Why High-Poverty Neighborhoods Persist: The Role of Precarious Housing

Rolf Pendall, Brett Theodos, Kaitlin Hildner

Research output: Contribution to journalArticlepeer-review

Abstract

Why do we see persistence, recurrence, and new emergence of concentrated poverty in U.S. cities? In this article, we explore an understudied connection: whether an important part of the built environment—a series of attributes that constitute precarious housing—constitutes a durable substrate on which concentrated poverty predictably emerges and recurs and if so, how this might vary across the United States. Poverty grew fastest between 2000 and 2005–2009 in tracts that began the decade with high levels of rented one- to four-family housing, multifamily housing, housing between 20 and 25 years old, and households paying over 30% of their income for housing costs. In addition, poverty grew fastest in tracts with high percentages of black or Hispanic households in 2000.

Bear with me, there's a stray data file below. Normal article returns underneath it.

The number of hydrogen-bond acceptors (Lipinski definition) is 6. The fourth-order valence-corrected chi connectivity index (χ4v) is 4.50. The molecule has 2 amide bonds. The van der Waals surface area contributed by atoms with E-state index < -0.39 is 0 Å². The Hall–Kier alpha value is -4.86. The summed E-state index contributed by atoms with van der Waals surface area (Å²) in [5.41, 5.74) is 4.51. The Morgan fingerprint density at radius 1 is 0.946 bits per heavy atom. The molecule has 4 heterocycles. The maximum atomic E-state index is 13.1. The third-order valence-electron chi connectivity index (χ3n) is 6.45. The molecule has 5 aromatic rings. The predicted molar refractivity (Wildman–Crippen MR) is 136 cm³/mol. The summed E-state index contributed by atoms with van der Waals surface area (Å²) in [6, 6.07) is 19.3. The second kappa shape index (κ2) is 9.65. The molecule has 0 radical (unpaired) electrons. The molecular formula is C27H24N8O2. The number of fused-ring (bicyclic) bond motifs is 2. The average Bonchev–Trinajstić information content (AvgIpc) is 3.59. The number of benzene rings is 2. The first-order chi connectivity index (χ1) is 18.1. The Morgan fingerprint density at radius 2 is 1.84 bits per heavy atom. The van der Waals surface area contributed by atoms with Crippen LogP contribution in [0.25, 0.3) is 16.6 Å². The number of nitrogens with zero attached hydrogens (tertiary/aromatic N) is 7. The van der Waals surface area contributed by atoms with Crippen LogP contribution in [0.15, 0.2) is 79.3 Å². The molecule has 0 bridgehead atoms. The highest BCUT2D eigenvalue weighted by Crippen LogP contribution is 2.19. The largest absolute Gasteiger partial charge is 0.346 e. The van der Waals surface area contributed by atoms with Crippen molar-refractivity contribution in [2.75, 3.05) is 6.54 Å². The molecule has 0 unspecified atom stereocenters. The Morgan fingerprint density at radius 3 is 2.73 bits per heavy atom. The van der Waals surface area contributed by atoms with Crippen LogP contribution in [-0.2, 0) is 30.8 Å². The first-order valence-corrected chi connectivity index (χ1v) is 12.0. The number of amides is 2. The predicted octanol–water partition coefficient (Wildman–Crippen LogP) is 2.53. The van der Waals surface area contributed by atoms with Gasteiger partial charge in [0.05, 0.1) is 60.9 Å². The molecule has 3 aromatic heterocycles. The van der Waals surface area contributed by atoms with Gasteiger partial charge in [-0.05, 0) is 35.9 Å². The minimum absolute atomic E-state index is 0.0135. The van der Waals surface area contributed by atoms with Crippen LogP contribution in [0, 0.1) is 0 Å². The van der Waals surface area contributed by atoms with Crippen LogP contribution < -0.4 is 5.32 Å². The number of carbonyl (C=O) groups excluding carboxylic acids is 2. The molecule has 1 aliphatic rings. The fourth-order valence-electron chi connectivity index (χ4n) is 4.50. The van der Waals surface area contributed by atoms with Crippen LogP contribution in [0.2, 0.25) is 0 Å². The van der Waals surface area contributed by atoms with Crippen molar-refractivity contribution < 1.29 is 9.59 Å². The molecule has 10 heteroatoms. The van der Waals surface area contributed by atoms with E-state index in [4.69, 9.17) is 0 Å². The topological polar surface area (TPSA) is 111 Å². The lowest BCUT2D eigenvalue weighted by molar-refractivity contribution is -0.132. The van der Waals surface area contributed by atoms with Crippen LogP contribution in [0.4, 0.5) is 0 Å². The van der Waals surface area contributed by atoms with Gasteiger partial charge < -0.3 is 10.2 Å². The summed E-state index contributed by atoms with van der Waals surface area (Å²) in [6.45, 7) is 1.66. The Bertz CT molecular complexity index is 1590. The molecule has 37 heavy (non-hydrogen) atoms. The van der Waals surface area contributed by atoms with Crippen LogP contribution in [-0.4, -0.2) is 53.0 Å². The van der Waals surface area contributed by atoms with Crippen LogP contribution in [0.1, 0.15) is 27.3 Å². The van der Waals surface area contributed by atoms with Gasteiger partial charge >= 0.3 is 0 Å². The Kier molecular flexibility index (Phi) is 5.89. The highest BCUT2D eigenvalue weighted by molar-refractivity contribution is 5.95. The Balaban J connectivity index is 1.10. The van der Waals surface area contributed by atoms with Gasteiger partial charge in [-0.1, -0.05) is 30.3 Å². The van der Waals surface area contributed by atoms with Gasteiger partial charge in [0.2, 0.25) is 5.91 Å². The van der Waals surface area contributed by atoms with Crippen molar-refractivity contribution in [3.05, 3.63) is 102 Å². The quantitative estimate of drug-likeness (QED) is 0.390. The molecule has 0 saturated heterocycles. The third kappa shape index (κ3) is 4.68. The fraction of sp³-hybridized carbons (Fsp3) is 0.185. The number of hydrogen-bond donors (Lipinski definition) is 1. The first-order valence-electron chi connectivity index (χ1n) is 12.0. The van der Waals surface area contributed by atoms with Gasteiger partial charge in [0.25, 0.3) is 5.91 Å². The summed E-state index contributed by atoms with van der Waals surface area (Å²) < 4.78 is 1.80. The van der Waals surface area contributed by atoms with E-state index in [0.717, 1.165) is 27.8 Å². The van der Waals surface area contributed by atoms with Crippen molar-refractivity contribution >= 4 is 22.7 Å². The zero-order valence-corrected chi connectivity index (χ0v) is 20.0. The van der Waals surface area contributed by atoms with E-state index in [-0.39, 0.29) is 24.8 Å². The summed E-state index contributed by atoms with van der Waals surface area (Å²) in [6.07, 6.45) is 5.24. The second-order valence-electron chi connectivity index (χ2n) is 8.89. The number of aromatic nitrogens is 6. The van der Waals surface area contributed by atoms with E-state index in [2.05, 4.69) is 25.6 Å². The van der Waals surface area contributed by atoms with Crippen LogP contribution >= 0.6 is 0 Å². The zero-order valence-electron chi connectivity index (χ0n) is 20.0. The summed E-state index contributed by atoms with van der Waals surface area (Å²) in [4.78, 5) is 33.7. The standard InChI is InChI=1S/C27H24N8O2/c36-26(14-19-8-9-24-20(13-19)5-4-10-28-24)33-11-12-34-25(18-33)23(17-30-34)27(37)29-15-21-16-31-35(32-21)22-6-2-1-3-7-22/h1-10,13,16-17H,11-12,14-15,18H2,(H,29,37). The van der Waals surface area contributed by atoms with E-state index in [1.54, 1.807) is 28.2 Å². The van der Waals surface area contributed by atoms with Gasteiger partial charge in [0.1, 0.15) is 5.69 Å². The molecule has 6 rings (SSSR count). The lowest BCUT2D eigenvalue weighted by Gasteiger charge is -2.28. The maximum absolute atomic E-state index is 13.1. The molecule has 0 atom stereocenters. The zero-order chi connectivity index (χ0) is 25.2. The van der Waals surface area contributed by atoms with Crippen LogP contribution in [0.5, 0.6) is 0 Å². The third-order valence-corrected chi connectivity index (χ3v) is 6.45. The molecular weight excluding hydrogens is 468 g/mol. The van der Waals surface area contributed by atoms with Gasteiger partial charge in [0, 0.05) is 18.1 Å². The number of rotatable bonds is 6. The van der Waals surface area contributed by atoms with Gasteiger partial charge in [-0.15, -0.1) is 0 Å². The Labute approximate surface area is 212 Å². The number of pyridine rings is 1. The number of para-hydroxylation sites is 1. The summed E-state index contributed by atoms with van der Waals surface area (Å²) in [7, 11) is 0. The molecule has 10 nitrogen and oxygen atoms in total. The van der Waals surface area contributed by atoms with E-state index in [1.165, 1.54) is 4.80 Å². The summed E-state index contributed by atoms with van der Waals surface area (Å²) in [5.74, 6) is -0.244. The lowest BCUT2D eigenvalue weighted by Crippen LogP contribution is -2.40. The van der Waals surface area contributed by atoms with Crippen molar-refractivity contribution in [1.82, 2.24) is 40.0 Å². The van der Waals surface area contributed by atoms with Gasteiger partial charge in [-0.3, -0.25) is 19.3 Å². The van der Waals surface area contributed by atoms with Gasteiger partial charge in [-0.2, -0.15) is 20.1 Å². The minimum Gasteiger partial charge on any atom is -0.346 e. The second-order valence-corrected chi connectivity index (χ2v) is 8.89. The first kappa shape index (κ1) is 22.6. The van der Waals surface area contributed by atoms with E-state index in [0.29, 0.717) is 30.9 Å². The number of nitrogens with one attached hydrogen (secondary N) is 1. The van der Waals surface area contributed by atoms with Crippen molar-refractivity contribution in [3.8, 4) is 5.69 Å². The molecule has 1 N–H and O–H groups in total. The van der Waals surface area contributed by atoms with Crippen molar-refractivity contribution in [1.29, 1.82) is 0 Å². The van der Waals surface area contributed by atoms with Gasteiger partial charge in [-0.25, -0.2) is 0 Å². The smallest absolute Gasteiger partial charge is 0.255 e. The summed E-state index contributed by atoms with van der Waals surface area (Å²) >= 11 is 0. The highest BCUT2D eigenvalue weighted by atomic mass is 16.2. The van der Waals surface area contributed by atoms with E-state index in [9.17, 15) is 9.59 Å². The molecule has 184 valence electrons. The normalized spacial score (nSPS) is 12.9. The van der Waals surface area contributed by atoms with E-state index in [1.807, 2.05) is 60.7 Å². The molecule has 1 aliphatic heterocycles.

Original languageEnglish (US)
Pages (from-to)33-65
Number of pages33
JournalUrban Affairs Review
Volume52
Issue number1
DOIs
StatePublished - Jan 1 2016
Externally publishedYes

Keywords

  • built environment
  • concentrated poverty
  • disadvantaged neighborhoods
  • multifamily housing
  • neighborhood change

ASJC Scopus subject areas

  • Sociology and Political Science
  • Urban Studies

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